whilst others advocate smaller scale, local activity. Much of this will be 
affected by climate change.
This lecture series explores the issues and tries to answer some of the 
questions. Further details of the six individual lectures, and a reading list, 
will be available later.
To receive these, please email ecssoc@xxxxxxxxx<mailto:ecssoc@xxxxxxxxx>, 
consult the website 
http://www.bbk.ac.uk/geds/ourresearch/ecss/free-public-lectures, or pick up a 
copy at one of the lectures.
The free public lectures are in a series hosted by GEDS, Birkbeck University of 
London. They are suitable for those who may be considering, or undertaking, 
university courses in ecology, biological conservation or related subjects. 
They will interest environmental and ecological practitioners, natural 
historians, wildlife organisations and others with similar interests. The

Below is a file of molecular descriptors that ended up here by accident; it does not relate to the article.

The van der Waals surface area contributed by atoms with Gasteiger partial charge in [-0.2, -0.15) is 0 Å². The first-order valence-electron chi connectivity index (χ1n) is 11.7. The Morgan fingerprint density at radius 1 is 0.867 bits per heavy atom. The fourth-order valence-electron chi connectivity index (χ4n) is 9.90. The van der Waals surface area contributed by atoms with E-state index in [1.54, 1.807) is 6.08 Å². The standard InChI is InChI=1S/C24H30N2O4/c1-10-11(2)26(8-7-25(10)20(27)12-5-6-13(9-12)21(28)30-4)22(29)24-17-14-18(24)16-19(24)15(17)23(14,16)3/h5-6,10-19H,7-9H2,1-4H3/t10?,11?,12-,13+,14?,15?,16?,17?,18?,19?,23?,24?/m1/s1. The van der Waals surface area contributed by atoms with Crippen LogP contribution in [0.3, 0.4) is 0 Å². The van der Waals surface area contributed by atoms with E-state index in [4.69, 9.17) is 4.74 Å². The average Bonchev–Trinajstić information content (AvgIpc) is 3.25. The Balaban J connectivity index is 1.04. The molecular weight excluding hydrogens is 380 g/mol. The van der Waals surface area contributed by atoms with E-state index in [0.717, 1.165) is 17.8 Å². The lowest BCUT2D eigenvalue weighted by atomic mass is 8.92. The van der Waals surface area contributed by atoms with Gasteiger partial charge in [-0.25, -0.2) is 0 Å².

lectures are supported by GEDS, Birkbeck University of London and would not be 
possible otherwise. They are organised and promoted by the Ecology and 
Conservation Studies Society, with assistance from the Linnaean Society of 

If you would like to include a seminar, event or a seminar series to the CEE, 
please e-mail details of the event, at least two weeks before the seminar date, 
to cee@xxxxxxxxx<mailto:cee@xxxxxxxxx> . Once accepted your event will be 
publicized on the website calendar, via e-mail and to the twitter community.
Chris Langridge
CEE Administrator
The Centre for Ecology and Evolution
University College London
Gower St., London, WC1E 6BT
E: cee@xxxxxxxxx<mailto:cee@xxxxxxxxx>